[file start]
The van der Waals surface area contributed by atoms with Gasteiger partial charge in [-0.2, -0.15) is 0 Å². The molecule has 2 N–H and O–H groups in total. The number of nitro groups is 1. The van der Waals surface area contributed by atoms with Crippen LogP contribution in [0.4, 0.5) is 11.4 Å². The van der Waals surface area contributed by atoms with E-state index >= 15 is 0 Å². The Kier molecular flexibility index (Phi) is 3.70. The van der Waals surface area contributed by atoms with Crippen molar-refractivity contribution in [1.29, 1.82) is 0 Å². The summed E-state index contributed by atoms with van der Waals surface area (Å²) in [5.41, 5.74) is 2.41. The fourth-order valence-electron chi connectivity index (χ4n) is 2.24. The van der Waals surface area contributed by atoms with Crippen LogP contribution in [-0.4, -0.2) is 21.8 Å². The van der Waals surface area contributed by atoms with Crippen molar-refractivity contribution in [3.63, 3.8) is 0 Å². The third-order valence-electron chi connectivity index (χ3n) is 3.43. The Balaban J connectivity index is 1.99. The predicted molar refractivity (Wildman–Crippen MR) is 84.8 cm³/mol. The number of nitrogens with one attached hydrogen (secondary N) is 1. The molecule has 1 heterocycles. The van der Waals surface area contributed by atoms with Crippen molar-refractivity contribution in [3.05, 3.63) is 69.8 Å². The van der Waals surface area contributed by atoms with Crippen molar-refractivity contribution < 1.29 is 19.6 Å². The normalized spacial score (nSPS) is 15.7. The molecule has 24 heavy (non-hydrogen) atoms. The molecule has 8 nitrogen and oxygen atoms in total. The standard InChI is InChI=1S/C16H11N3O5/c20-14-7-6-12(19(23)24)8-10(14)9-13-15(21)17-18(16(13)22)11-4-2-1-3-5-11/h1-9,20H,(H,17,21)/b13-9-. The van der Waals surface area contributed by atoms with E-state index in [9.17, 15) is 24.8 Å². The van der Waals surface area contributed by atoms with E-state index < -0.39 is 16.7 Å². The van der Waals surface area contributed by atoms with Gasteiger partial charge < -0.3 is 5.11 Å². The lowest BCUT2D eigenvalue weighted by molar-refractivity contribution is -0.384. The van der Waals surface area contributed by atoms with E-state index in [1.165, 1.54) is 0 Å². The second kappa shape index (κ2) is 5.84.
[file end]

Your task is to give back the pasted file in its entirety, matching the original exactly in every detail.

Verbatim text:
The van der Waals surface area contributed by atoms with Gasteiger partial charge in [-0.2, -0.15) is 0 Å². The molecule has 2 N–H and O–H groups in total. The number of nitro groups is 1. The van der Waals surface area contributed by atoms with Crippen LogP contribution in [0.4, 0.5) is 11.4 Å². The van der Waals surface area contributed by atoms with E-state index >= 15 is 0 Å². The Kier molecular flexibility index (Phi) is 3.70. The van der Waals surface area contributed by atoms with Crippen molar-refractivity contribution in [1.29, 1.82) is 0 Å². The summed E-state index contributed by atoms with van der Waals surface area (Å²) in [5.41, 5.74) is 2.41. The fourth-order valence-electron chi connectivity index (χ4n) is 2.24. The van der Waals surface area contributed by atoms with Crippen LogP contribution in [-0.4, -0.2) is 21.8 Å². The van der Waals surface area contributed by atoms with Crippen molar-refractivity contribution in [3.63, 3.8) is 0 Å². The third-order valence-electron chi connectivity index (χ3n) is 3.43. The Balaban J connectivity index is 1.99. The predicted molar refractivity (Wildman–Crippen MR) is 84.8 cm³/mol. The number of nitrogens with one attached hydrogen (secondary N) is 1. The molecule has 1 heterocycles. The van der Waals surface area contributed by atoms with Crippen molar-refractivity contribution in [3.05, 3.63) is 69.8 Å². The van der Waals surface area contributed by atoms with Crippen molar-refractivity contribution < 1.29 is 19.6 Å². The normalized spacial score (nSPS) is 15.7. The molecule has 24 heavy (non-hydrogen) atoms. The molecule has 8 nitrogen and oxygen atoms in total. The standard InChI is InChI=1S/C16H11N3O5/c20-14-7-6-12(19(23)24)8-10(14)9-13-15(21)17-18(16(13)22)11-4-2-1-3-5-11/h1-9,20H,(H,17,21)/b13-9-. The van der Waals surface area contributed by atoms with E-state index in [9.17, 15) is 24.8 Å². The van der Waals surface area contributed by atoms with E-state index < -0.39 is 16.7 Å². The van der Waals surface area contributed by atoms with Gasteiger partial charge < -0.3 is 5.11 Å². The lowest BCUT2D eigenvalue weighted by molar-refractivity contribution is -0.384. The van der Waals surface area contributed by atoms with E-state index in [1.165, 1.54) is 0 Å². The second kappa shape index (κ2) is 5.84.